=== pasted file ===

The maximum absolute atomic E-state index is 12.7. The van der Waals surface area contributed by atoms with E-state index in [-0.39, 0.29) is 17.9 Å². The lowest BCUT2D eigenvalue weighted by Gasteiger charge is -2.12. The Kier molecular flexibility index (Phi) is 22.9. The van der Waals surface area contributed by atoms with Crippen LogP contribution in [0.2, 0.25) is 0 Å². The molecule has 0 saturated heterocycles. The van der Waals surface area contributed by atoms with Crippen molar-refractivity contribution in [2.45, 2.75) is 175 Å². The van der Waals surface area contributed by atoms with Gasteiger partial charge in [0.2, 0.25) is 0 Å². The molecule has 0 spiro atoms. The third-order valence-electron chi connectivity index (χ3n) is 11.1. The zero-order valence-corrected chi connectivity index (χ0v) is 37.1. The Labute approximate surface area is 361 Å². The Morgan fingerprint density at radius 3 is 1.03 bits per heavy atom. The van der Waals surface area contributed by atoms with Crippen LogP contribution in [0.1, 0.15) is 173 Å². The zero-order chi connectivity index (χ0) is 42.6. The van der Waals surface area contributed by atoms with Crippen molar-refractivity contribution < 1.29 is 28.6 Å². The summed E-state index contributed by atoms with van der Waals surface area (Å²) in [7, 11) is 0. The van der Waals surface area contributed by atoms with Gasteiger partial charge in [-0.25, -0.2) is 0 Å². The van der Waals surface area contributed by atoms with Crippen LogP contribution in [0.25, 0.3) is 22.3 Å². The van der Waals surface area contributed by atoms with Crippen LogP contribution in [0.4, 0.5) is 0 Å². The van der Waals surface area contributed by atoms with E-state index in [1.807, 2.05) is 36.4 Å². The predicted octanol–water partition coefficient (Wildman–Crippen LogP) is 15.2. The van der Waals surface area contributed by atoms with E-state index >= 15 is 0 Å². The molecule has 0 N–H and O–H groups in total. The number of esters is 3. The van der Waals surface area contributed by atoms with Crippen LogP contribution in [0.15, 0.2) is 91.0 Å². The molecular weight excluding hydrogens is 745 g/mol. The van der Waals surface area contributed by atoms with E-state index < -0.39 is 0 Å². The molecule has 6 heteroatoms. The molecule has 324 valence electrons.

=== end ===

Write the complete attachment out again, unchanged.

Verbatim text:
The maximum absolute atomic E-state index is 12.7. The van der Waals surface area contributed by atoms with E-state index in [-0.39, 0.29) is 17.9 Å². The lowest BCUT2D eigenvalue weighted by Gasteiger charge is -2.12. The Kier molecular flexibility index (Phi) is 22.9. The van der Waals surface area contributed by atoms with Crippen LogP contribution in [0.2, 0.25) is 0 Å². The molecule has 0 saturated heterocycles. The van der Waals surface area contributed by atoms with Crippen molar-refractivity contribution in [2.45, 2.75) is 175 Å². The van der Waals surface area contributed by atoms with Gasteiger partial charge in [0.2, 0.25) is 0 Å². The molecule has 0 spiro atoms. The third-order valence-electron chi connectivity index (χ3n) is 11.1. The zero-order valence-corrected chi connectivity index (χ0v) is 37.1. The Labute approximate surface area is 361 Å². The Morgan fingerprint density at radius 3 is 1.03 bits per heavy atom. The van der Waals surface area contributed by atoms with Crippen LogP contribution in [0.1, 0.15) is 173 Å². The zero-order chi connectivity index (χ0) is 42.6. The van der Waals surface area contributed by atoms with Crippen molar-refractivity contribution < 1.29 is 28.6 Å². The summed E-state index contributed by atoms with van der Waals surface area (Å²) in [7, 11) is 0. The van der Waals surface area contributed by atoms with Gasteiger partial charge in [-0.25, -0.2) is 0 Å². The van der Waals surface area contributed by atoms with Crippen LogP contribution in [0.25, 0.3) is 22.3 Å². The van der Waals surface area contributed by atoms with Crippen LogP contribution in [0.4, 0.5) is 0 Å². The van der Waals surface area contributed by atoms with E-state index in [1.807, 2.05) is 36.4 Å². The predicted octanol–water partition coefficient (Wildman–Crippen LogP) is 15.2. The van der Waals surface area contributed by atoms with E-state index >= 15 is 0 Å². The molecule has 0 N–H and O–H groups in total. The number of esters is 3. The van der Waals surface area contributed by atoms with Crippen LogP contribution in [0.15, 0.2) is 91.0 Å². The molecular weight excluding hydrogens is 745 g/mol. The van der Waals surface area contributed by atoms with E-state index < -0.39 is 0 Å². The molecule has 6 heteroatoms. The molecule has 324 valence electrons.